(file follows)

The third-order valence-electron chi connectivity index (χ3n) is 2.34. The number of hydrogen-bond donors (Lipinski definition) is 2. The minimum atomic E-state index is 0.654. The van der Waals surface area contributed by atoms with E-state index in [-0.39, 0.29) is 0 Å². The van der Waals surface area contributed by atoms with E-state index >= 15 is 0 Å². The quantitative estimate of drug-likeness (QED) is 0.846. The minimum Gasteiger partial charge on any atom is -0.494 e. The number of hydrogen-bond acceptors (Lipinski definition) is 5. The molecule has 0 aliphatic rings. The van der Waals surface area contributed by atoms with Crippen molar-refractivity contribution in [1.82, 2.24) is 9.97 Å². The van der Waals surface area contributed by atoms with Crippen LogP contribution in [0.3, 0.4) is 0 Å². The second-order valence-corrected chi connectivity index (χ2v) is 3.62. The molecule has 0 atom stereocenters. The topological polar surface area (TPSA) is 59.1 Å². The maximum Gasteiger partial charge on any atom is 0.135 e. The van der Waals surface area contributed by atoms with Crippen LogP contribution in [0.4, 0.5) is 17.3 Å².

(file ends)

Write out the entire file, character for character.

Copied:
The third-order valence-electron chi connectivity index (χ3n) is 2.34. The number of hydrogen-bond donors (Lipinski definition) is 2. The minimum atomic E-state index is 0.654. The van der Waals surface area contributed by atoms with E-state index in [-0.39, 0.29) is 0 Å². The van der Waals surface area contributed by atoms with E-state index >= 15 is 0 Å². The quantitative estimate of drug-likeness (QED) is 0.846. The minimum Gasteiger partial charge on any atom is -0.494 e. The number of hydrogen-bond acceptors (Lipinski definition) is 5. The molecule has 0 aliphatic rings. The van der Waals surface area contributed by atoms with Crippen molar-refractivity contribution in [1.82, 2.24) is 9.97 Å². The van der Waals surface area contributed by atoms with Crippen LogP contribution in [0.3, 0.4) is 0 Å². The second-order valence-corrected chi connectivity index (χ2v) is 3.62. The molecule has 0 atom stereocenters. The topological polar surface area (TPSA) is 59.1 Å². The maximum Gasteiger partial charge on any atom is 0.135 e. The van der Waals surface area contributed by atoms with Crippen LogP contribution in [0.4, 0.5) is 17.3 Å².